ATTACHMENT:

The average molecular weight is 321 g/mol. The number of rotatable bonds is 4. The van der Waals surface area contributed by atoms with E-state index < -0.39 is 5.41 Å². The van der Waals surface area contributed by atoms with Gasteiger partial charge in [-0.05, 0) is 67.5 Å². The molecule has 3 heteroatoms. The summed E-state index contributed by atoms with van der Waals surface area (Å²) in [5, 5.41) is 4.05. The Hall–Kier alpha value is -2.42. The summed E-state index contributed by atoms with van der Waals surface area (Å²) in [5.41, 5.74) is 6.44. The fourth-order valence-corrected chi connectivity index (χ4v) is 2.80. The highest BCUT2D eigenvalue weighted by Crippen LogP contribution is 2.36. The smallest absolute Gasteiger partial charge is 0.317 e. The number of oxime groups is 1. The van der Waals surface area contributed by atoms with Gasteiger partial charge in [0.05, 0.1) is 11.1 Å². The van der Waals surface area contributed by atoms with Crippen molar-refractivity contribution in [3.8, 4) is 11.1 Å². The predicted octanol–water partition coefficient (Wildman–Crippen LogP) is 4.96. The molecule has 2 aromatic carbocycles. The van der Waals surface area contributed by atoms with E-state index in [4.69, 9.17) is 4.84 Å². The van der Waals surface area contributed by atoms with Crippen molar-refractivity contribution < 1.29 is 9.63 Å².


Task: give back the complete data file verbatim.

The average molecular weight is 321 g/mol. The number of rotatable bonds is 4. The van der Waals surface area contributed by atoms with E-state index < -0.39 is 5.41 Å². The van der Waals surface area contributed by atoms with Gasteiger partial charge in [-0.05, 0) is 67.5 Å². The molecule has 3 heteroatoms. The summed E-state index contributed by atoms with van der Waals surface area (Å²) in [5, 5.41) is 4.05. The Hall–Kier alpha value is -2.42. The summed E-state index contributed by atoms with van der Waals surface area (Å²) in [5.41, 5.74) is 6.44. The fourth-order valence-corrected chi connectivity index (χ4v) is 2.80. The highest BCUT2D eigenvalue weighted by Crippen LogP contribution is 2.36. The smallest absolute Gasteiger partial charge is 0.317 e. The number of oxime groups is 1. The van der Waals surface area contributed by atoms with Gasteiger partial charge in [0.05, 0.1) is 11.1 Å². The van der Waals surface area contributed by atoms with Crippen molar-refractivity contribution in [3.8, 4) is 11.1 Å². The predicted octanol–water partition coefficient (Wildman–Crippen LogP) is 4.96. The molecule has 2 aromatic carbocycles. The van der Waals surface area contributed by atoms with E-state index in [4.69, 9.17) is 4.84 Å². The van der Waals surface area contributed by atoms with Crippen molar-refractivity contribution < 1.29 is 9.63 Å².